On the Beat
In Wexford, gifted recitalists, plus Lennox Berkeley's A Dinner Engagement, give strong support to the main-stage offerings.
by BRIAN KELLOW
WEXFORD FESTIVAL OPERA'S
sixty-first season felt like a safe haven, since I arrived there on November 1, two days after Hurricane Sandy had ripped its way through the New York area. The winding, hilly streets of this little town on the southeast Irish coast were a more welcome sight than they have ever been, and the festival was an exceptionally strong one. (For my review of the main-stage productions, see p. 46.) That Wexford manages to keep reaching such a high performance standard is astonishing, given the fact that the economic crisis continues to devastate Ireland. The day I arrived, it was announced that Eircom, the nation's biggest telecom company, will eliminate 2,000 jobs over the next year and a half, a number that accounts for a stunning 35 percent of the company's manpower. Yet Wexford seems to be surviving the crunch better than many places in Ireland; most of the shops that have been open since I first went there are still in business, and there are some fine new restaurants in town, the standout being South Main Street's Cistin Eile, which specializes in Irish cuisine that's "locally sourced." (Why did I think the Irish might be exempt from adopting that awkward term?)
Not everyone was happy with this year's festival. MICHAEL DERVAN, the veteran music critic of The Irish Times, complained of Wexford artistic director DAVID AGLER's "dogged commitment" to American works. Dervan added that it's a pity that Agler doesn't possess the same enthusiasm "for Irish singers that he does for English-language opera — Irish voices are once again notable in this year's festival by their absence." In light of the casting, in recent seasons, of such notable young Irish artists as CLAUDIA BOYLE, OWEN GILHOOLY, FIONA MURPHY, JOHN MOLLOY and MIRIAM MURPHY, Dervan's article reads a little like a crank letter; besides, Wexford is an international festival, not a hometown talent show.
As always, the daily lunchtime recitals at St. Iberius Church showed off some impressive young talents, many of them unknown to most North Americans. The best of these was given by tenor LUIGI BOCCIA, who provided a miniature master class in how to construct a fully satisfying recital. There was nothing academic about his approach; he went in mostly for crowd-pleasers, sung with such attentive musicianship and deep emotional commitment that it was difficult for the audience to let him off the stage at the end. Highlights included a ravishing performance of des Grieux's "Le Rêve" from Manon, featuring a stunning decrescendo of the type we seldom hear these days; the Toselli "Serenata," climaxed with a gorgeous pianissimo and graced by fine assistance from violinist DAVID O'LEARY of the Orchestra of Wexford Festival Opera; and a moving performance of "Down by the Salley Gardens," in which Boccia captured all of the song's deep sadness without collapsing into sentimentality. He had the good fortune to be partnered at the piano by ADAM BURNETTE, who continues to demonstrate superb command of an astonishing range of musical styles. Burnette lives in Atlanta; I wish we could have him in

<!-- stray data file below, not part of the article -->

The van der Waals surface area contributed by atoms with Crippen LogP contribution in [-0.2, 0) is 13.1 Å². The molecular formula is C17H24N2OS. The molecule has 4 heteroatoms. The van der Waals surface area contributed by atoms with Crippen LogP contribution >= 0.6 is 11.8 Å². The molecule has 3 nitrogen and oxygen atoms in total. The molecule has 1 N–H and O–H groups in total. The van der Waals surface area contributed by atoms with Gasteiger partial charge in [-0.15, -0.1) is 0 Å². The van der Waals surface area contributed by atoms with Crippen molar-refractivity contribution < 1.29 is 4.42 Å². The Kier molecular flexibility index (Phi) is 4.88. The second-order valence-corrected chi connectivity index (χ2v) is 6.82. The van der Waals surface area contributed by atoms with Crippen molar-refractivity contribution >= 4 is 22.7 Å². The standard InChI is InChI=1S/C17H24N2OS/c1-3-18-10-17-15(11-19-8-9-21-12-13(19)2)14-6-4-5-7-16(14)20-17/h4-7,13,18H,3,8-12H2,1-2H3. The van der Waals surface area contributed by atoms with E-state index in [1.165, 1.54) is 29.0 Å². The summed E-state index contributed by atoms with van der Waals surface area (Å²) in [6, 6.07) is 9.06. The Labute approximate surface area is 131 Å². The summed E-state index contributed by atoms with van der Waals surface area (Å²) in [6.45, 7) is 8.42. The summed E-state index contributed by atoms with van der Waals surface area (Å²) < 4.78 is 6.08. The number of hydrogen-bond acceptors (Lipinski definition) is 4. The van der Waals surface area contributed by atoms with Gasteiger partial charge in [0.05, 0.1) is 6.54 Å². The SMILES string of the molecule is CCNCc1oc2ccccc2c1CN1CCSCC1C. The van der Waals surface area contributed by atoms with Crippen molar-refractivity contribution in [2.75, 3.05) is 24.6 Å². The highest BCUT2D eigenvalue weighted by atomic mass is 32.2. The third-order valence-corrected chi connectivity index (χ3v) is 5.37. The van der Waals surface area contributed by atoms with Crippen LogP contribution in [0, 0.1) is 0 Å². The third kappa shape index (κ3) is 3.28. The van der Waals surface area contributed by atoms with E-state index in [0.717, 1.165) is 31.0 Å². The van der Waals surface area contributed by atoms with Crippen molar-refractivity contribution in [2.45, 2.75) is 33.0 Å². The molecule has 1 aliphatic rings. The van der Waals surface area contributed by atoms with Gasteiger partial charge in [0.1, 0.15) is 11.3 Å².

In sharp contrast to Boccia's recital was the one given by Canadian soprano JESSICA MUIRHEAD, star of the festival's production of Delius's A Village Romeo and Juliet. She began very strongly with "Depuis le jour," sung in lovely, expressive French. Muirhead has a beautifully trained lyric voice with a bit of metal behind it. In a beautiful set of Grieg songs, she expressed quiet radiance and seriousness of purpose. There are moments when she seems cool and over-controlled, but her musicianship and intelligence eventually win you over. Unfortunately, the recital didn't end as well as it opened: "Sempre libera" was polished but not really temperamentally right for Muirhead, and Britten's arrangement of "The Last Rose of Summer" was a miscalculation: including the composer's acrid treatment of such a beautiful song simply seemed "overthought," as if Muirhead had wanted to avoid pleasing the audience too much.
The most arresting voice in the festival belonged to mezzo ANNUNZIATA VESTRI, who appeared in L'Arlesiana. Vestri's recital, shared with soprano MARIANGELA SICILIA, showed off a sound that was both dark and luminous, bolstered by a rock-solid technique. Vestri has a highly dramatic presence — she looks like a Modigliani — and a voice with real spine to it. She was at her best in "Di tanti palpiti" and Carmen's Seguidilla. Sicilia's voice is somewhat tightly produced; there isn't a great deal of bloom at the top, but it has a lovely sheen, and she's an excellent musician. The pair did well in the Susanna–Marcellina duet and in Hoffmann's "Belle nuit, o nuit d'amour," but "Mira, o Norma" was rough sledding, with Vestri sounding a bit can-belto for an Adalgisa and Sicilia a bit dry-toned and out of tune in the cabaletta.
Another festival highlight was Lennox Berkeley's A Dinner Engagement, which turned out to be the high-water mark of any of the operas I have seen performed in Wexford's Short Works series. An astringent comedy about a post-World War II English family that has fallen on hard times financially and is trying to marry off their daughter to a European prince, A Dinner Engagement is a complicated piece to stage; it focuses on preparations for a dinner party, and dozens of pieces of business have to be executed with perfect timing. Here, it succeeded beautifully, thanks to the inventive staging of CAITRIONA MCLAUGHLIN and the adept music direction of Adam Burnette. Standouts in the cast included LAURA SHEERIN as the petulant daughter, Susan, and LAWRENCE THACKERAY, who did a splendid comic turn as a cheeky delivery boy.
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